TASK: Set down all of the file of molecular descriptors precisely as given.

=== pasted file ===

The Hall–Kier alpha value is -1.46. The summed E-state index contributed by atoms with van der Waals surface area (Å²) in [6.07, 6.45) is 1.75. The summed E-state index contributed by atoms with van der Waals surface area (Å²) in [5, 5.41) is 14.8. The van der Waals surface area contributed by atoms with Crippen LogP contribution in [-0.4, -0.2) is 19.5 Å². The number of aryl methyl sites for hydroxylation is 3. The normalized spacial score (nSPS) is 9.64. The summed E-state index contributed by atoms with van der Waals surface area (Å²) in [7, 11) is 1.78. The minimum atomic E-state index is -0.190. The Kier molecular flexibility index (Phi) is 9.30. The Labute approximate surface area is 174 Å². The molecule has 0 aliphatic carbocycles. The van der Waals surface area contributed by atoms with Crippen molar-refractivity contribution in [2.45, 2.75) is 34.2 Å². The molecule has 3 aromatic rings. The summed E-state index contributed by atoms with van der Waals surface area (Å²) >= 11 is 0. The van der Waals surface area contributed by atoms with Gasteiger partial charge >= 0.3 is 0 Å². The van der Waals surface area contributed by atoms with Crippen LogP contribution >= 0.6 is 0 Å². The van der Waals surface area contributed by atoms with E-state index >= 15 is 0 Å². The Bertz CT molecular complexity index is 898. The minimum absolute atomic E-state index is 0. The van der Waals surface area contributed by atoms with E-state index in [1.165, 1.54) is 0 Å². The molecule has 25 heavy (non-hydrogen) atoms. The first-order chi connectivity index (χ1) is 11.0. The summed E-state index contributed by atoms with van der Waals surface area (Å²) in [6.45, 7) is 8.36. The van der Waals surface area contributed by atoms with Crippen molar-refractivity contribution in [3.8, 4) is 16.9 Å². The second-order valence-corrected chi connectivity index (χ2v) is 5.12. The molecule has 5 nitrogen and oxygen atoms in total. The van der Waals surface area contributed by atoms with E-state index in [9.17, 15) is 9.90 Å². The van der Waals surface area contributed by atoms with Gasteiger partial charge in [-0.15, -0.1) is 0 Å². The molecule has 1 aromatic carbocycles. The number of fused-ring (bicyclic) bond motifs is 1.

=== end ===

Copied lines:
The Hall–Kier alpha value is -1.46. The summed E-state index contributed by atoms with van der Waals surface area (Å²) in [6.07, 6.45) is 1.75. The summed E-state index contributed by atoms with van der Waals surface area (Å²) in [5, 5.41) is 14.8. The van der Waals surface area contributed by atoms with Crippen LogP contribution in [-0.4, -0.2) is 19.5 Å². The number of aryl methyl sites for hydroxylation is 3. The normalized spacial score (nSPS) is 9.64. The summed E-state index contributed by atoms with van der Waals surface area (Å²) in [7, 11) is 1.78. The minimum atomic E-state index is -0.190. The Kier molecular flexibility index (Phi) is 9.30. The Labute approximate surface area is 174 Å². The molecule has 0 aliphatic carbocycles. The van der Waals surface area contributed by atoms with Crippen molar-refractivity contribution in [2.45, 2.75) is 34.2 Å². The molecule has 3 aromatic rings. The summed E-state index contributed by atoms with van der Waals surface area (Å²) >= 11 is 0. The van der Waals surface area contributed by atoms with Gasteiger partial charge >= 0.3 is 0 Å². The van der Waals surface area contributed by atoms with Crippen LogP contribution >= 0.6 is 0 Å². The van der Waals surface area contributed by atoms with E-state index >= 15 is 0 Å². The Bertz CT molecular complexity index is 898. The minimum absolute atomic E-state index is 0. The van der Waals surface area contributed by atoms with E-state index in [1.165, 1.54) is 0 Å². The molecule has 25 heavy (non-hydrogen) atoms. The first-order chi connectivity index (χ1) is 11.0. The summed E-state index contributed by atoms with van der Waals surface area (Å²) in [6.45, 7) is 8.36. The van der Waals surface area contributed by atoms with Crippen molar-refractivity contribution in [3.8, 4) is 16.9 Å². The second-order valence-corrected chi connectivity index (χ2v) is 5.12. The molecule has 5 nitrogen and oxygen atoms in total. The van der Waals surface area contributed by atoms with E-state index in [9.17, 15) is 9.90 Å². The van der Waals surface area contributed by atoms with Gasteiger partial charge in [-0.15, -0.1) is 0 Å². The molecule has 1 aromatic carbocycles. The number of fused-ring (bicyclic) bond motifs is 1.